Source AP ©

At least seven killed in bombing at mosque in southern India

A bomb ripped through a historic mosque as Friday prayers were ending in southern India, killing at least seven people and wounding nearly three dozen, officials said. Two other unexploded bombs were found and defused by police.

Minutes after the blast at Hyderabad's 17th-century Mecca Masjid, Muslims angered by what they said was a lack of police protection began chanting slogans - a situation that quickly deteriorated as mobs threw stones at police, who dispersed them with baton charges and tear gas.

The bombing and ensuing clash between worshippers and police raised fears of wider Hindu-Muslim violence in the city, which has long been plagued by communal tensions - and occasional spasms of religious bloodletting.

Many of the 35 people injured in the explosion at the 17th-century Mecca Masjid were severely wounded, and the city's police chief, Balwinder Singh, warned the death toll could rise beyond the seven already dead.

Soon after the blast, Y.S. Rajasekhara Reddy, the chief minister of Andhra Pradesh state, where Hyderabad is located, appealed for calm between Hindus and Muslims.

Reddy called the bombing an act of "intentional sabotage on the peace and tranquility in the country."

He told reporters in New Delhi, where he was meeting with federal officials on unrelated business, that one bomb went off around 1:30 p.m. (0800 GMT) and that police soon after found and defused two other bombs.

The bomb, made of a stick-grenade packed into a metal pipe, was detonated by a mobile phone attached to the device, said the state's police chief, Mohammed Abdul Basit.

About 10,000 people usually attend Friday prayers at the mosque, which is located in a Muslim neighborhood of Hyderabad, and the blast sparked a panic.

"I was very close to the spot of the blast," said Abdul Quader, a 30-year-old who sustained light injuries to his legs.

"As soon as prayers ended, we were about to get up, there was a huge deafening blast sending bodies into the air," he continued. "People started running helter-skelter, there was such confusion. People were bleeding, running around in a very bad condition."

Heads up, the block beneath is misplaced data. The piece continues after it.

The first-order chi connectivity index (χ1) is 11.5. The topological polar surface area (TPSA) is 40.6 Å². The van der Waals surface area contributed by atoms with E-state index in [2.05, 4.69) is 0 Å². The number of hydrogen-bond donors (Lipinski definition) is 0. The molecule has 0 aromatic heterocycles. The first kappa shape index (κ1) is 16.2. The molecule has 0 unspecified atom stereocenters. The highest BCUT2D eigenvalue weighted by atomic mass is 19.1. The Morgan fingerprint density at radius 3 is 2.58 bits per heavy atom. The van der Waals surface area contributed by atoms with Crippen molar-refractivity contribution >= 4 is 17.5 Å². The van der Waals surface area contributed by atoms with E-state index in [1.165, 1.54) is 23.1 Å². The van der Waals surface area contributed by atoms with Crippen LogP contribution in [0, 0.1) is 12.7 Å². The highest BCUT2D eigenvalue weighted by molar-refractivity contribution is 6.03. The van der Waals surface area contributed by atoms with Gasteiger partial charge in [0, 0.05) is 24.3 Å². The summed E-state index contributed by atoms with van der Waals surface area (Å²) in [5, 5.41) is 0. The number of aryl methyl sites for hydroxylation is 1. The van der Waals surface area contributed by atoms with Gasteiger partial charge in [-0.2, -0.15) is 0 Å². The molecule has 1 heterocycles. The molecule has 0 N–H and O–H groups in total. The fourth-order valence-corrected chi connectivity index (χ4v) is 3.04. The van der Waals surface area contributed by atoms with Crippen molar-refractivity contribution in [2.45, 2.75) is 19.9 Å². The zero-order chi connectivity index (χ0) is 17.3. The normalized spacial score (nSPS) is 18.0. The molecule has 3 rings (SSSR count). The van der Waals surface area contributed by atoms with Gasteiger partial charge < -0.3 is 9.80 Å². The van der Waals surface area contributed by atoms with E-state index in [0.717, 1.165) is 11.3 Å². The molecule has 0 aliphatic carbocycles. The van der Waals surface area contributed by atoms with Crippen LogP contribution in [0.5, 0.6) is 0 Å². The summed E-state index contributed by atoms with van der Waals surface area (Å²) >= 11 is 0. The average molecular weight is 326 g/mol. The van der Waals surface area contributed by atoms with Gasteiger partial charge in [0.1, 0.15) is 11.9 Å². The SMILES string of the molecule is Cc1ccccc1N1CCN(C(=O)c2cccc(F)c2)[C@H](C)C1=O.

The NDTV news channel showed video pictures from within the mosque as the blast went off. A loud noise is heard, followed by pieces of masonry flying through the air.

Worshippers in white robes and skullcaps, many bent in prayer, initially appeared bewildered by the explosion before rushing out of the historic site as startled pigeons fluttered about inside the stone and marble mosque.

Outside, there was chaos following the attack. Throngs of people gathered in the streets, some chanting angry slogans and throwing rocks at police, who fired tear gas and tried to disperse the crowd with batons so ambulances could ferry the wounded to hospitals.

The explosion immediately drew comparisons to a Sept. 8 bombing of a mosque during a Muslim festival in Malegaon, a city in western India.

That attack killed 31 people and was seen as an attempt to inflame tensions between India's Hindu majority and Muslim minority. There are an estimated 130 million Muslims in India, a country of 1.1 billion people.

India's worst religious violence in recent years was in 2002, in the western Gujarat state. More than 1,000 people, most of them Muslim, were killed by Hindu mobs in revenge attacks after a train fire killed 60 Hindus returning from a religious pilgrimage. Muslims were blamed for the train fire.

A series of terrorist bombings have hit India in the past year, including the July bombings of seven Mumbai commuter trains that killed more than 200 people. Most of the bombings have been blamed on Muslim militants based in neighboring Pakistan, India's longtime rival.

The Hyderabad bombing comes the same day a judge in Mumbai began sentencing those convicted of involvement in India's worst terror attack, the 1993 Mumbai serial bombings that killed 257 people.

The bombs were believed to have been acts of revenge by Muslims for the demolition of a 16th century mosque by Hindu nationalists in northern India in 1992. After the demolition, religious riots erupted in India, leaving more than 800 dead, most of them Muslims.

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